Fernando Garcia and Laura Kim are still full when they arrive at their studio on the morning of today’s shoot; last night they were at Kim’s New York apartment, where she cooked up a Korean feast that was, by all accounts, delicious. It’s something that she loves to do, but doesn’t often have the time for thanks to the design duo’s packed-out schedule. Why? Just two years after they founded it, their label, Monse (pronounced mon-say, named after Garcia’s mother), is bigger and more successful than they ever imagined. Not to mention the small matter of their side hustle as creative directors at Oscar de la Renta.
It’s impossible to talk about Monse without also discussing the storied American fashion house, given that one wouldn’t exist without the other. Oscar de la Renta was the first place where both Kim and Garcia worked, and it’s where they met eight years ago. Kim was already an established designer there when Garcia appeared, having secured himself an internship through de la Renta himself; like the designer, he grew up in the Dominican Republic and managed to get a friend of a friend of his father’s to introduce them. Kim, 35, and Garcia, 31, clicked immediately and conversations about starting a label together swiftly followed.
“I always wanted to have my own brand, and when I first met Fernando, I knew we were going to work really well together, so I asked him, ‘When shall we leave to start our own company?’” says Kim, laughing. “And he was like, ‘I don’t want to start my own company; I want to be creative director of a big house.’”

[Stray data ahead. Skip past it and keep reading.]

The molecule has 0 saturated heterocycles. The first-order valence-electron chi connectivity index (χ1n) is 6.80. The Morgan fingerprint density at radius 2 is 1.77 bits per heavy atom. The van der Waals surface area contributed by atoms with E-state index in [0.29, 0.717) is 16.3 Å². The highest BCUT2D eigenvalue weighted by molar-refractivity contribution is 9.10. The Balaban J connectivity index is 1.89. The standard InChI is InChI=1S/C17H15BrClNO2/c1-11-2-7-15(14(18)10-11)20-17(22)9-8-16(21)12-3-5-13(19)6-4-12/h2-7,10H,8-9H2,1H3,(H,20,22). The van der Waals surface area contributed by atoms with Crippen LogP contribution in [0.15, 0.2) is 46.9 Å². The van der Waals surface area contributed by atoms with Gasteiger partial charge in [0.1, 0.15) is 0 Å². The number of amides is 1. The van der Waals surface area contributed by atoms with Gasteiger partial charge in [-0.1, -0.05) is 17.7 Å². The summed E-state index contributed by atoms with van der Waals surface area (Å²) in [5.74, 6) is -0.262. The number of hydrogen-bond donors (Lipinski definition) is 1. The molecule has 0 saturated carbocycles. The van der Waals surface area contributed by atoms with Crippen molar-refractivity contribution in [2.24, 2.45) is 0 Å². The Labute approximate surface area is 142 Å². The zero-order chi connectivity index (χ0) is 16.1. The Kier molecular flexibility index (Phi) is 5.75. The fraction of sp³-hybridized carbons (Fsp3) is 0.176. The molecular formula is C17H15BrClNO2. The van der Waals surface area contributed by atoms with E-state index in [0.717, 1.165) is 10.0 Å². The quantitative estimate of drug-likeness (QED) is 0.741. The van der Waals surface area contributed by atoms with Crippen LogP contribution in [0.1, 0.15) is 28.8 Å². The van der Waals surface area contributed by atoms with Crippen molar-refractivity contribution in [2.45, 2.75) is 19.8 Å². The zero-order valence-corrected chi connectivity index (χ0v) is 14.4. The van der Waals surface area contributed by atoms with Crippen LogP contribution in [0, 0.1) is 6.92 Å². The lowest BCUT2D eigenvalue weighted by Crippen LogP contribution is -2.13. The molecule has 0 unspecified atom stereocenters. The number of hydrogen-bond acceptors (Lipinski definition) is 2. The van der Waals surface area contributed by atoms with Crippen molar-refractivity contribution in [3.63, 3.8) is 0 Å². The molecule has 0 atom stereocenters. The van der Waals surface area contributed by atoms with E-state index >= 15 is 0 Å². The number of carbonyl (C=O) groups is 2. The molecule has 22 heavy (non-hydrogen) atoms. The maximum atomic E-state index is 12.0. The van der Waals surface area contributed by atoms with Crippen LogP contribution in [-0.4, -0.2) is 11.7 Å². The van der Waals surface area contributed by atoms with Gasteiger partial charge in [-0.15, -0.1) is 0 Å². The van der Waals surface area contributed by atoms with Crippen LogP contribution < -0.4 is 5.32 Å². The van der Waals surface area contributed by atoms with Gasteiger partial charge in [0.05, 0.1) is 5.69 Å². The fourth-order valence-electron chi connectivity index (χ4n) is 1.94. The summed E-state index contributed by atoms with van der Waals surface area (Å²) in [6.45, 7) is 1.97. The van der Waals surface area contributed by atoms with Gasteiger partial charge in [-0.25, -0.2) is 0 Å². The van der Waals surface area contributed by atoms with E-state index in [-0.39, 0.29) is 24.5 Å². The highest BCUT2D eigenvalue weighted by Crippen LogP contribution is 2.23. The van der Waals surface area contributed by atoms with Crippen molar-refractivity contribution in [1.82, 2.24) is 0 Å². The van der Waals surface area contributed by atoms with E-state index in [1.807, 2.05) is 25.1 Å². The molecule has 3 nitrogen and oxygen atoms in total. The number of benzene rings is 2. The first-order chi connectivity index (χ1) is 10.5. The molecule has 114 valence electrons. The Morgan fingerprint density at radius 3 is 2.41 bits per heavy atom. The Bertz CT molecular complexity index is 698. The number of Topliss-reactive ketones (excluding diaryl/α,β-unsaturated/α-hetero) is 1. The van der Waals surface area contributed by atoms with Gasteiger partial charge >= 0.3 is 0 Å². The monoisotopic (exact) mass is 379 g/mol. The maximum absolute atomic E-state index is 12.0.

They both got their wish in the end. After some not-so-gentle persuasion from Kim, Monse is an award-winning, buzz-generating reality. The pair started working on it without being exactly certain what they wanted to create. “We didn’t think it was going to be like Oscar; we didn’t want it to be,” says Garcia. “But after spending eight years there, we didn’t know what was going to come out of our hands, and we were scared of that.”
We started chopping up shirts; at the time, the concept of a shirt dress wasn’t tapped in a modern way”
So they hinged the label around pieces rather than trends, canvassing industry insiders whom they’d worked with for advice as they went. “We started chopping up some shirts, because at that time we just thought that the concept of a shirt dress wasn’t tapped enough, or not tapped in a modern way,” says Kim. “I imagined myself at a department store and seeing something familiar, like a shirt, but reimagined.”
Their big debut happened before they’d even shown a collection. In his last weeks at Oscar de la Renta, in fittings for the Met Gala, Garcia mentioned the fledgling label to a clutch of stylists who jumped at the chance to help. The result was Sarah Jessica Parker, an enduring supporter of the brand, wearing a striped monochrome dress that Kim whipped up on a sewing machine. Since then, thanks to the appeal of the label’s on-point blend of grown-up, refined polish with a cool, deconstructed edge, they’ve dressed everyone from Cate Blanchett and Amal Clooney to Blake Lively and Selena Gomez. And not only does this give Garcia a chance to indulge the love of movies that got him into fashion in the first place, it’s helped introduce Monse to a multi-generational crowd of discerning women around the globe. “I think a lot of women relate to actresses; it’s like they envision themselves being that character,” says Garcia. “So when they see them wearing clothes, it becomes real. It’s fun to make the label approachable to people, by them seeing it on the women they want to be.”